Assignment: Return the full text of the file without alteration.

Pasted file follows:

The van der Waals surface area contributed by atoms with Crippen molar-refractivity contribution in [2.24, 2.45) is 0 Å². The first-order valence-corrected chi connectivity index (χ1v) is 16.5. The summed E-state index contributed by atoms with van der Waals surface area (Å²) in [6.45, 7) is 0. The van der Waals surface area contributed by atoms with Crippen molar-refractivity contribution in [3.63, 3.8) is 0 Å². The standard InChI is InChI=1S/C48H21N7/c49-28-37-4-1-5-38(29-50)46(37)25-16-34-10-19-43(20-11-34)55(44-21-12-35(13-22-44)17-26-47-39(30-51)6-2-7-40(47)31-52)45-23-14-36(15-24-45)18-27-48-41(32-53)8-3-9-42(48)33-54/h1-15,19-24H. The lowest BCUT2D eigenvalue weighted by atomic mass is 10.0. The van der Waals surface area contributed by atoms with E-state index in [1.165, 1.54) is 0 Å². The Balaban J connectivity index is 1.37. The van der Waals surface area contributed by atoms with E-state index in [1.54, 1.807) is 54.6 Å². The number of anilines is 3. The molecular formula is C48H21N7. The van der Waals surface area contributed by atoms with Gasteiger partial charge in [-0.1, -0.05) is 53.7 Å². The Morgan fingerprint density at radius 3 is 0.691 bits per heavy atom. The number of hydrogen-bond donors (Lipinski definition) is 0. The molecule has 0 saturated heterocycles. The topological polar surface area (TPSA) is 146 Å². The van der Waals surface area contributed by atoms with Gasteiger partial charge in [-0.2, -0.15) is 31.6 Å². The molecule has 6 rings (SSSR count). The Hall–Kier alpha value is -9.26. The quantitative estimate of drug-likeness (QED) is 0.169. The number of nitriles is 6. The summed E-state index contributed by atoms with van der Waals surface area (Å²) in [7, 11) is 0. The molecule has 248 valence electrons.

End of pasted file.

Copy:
The van der Waals surface area contributed by atoms with Crippen molar-refractivity contribution in [2.24, 2.45) is 0 Å². The first-order valence-corrected chi connectivity index (χ1v) is 16.5. The summed E-state index contributed by atoms with van der Waals surface area (Å²) in [6.45, 7) is 0. The van der Waals surface area contributed by atoms with Crippen molar-refractivity contribution in [3.63, 3.8) is 0 Å². The standard InChI is InChI=1S/C48H21N7/c49-28-37-4-1-5-38(29-50)46(37)25-16-34-10-19-43(20-11-34)55(44-21-12-35(13-22-44)17-26-47-39(30-51)6-2-7-40(47)31-52)45-23-14-36(15-24-45)18-27-48-41(32-53)8-3-9-42(48)33-54/h1-15,19-24H. The lowest BCUT2D eigenvalue weighted by atomic mass is 10.0. The van der Waals surface area contributed by atoms with E-state index in [1.165, 1.54) is 0 Å². The Balaban J connectivity index is 1.37. The van der Waals surface area contributed by atoms with E-state index in [1.54, 1.807) is 54.6 Å². The number of anilines is 3. The molecular formula is C48H21N7. The van der Waals surface area contributed by atoms with Gasteiger partial charge in [-0.1, -0.05) is 53.7 Å². The Morgan fingerprint density at radius 3 is 0.691 bits per heavy atom. The number of hydrogen-bond donors (Lipinski definition) is 0. The molecule has 0 saturated heterocycles. The topological polar surface area (TPSA) is 146 Å². The van der Waals surface area contributed by atoms with Gasteiger partial charge in [-0.2, -0.15) is 31.6 Å². The molecule has 6 rings (SSSR count). The Hall–Kier alpha value is -9.26. The quantitative estimate of drug-likeness (QED) is 0.169. The number of nitriles is 6. The summed E-state index contributed by atoms with van der Waals surface area (Å²) in [7, 11) is 0. The molecule has 248 valence electrons.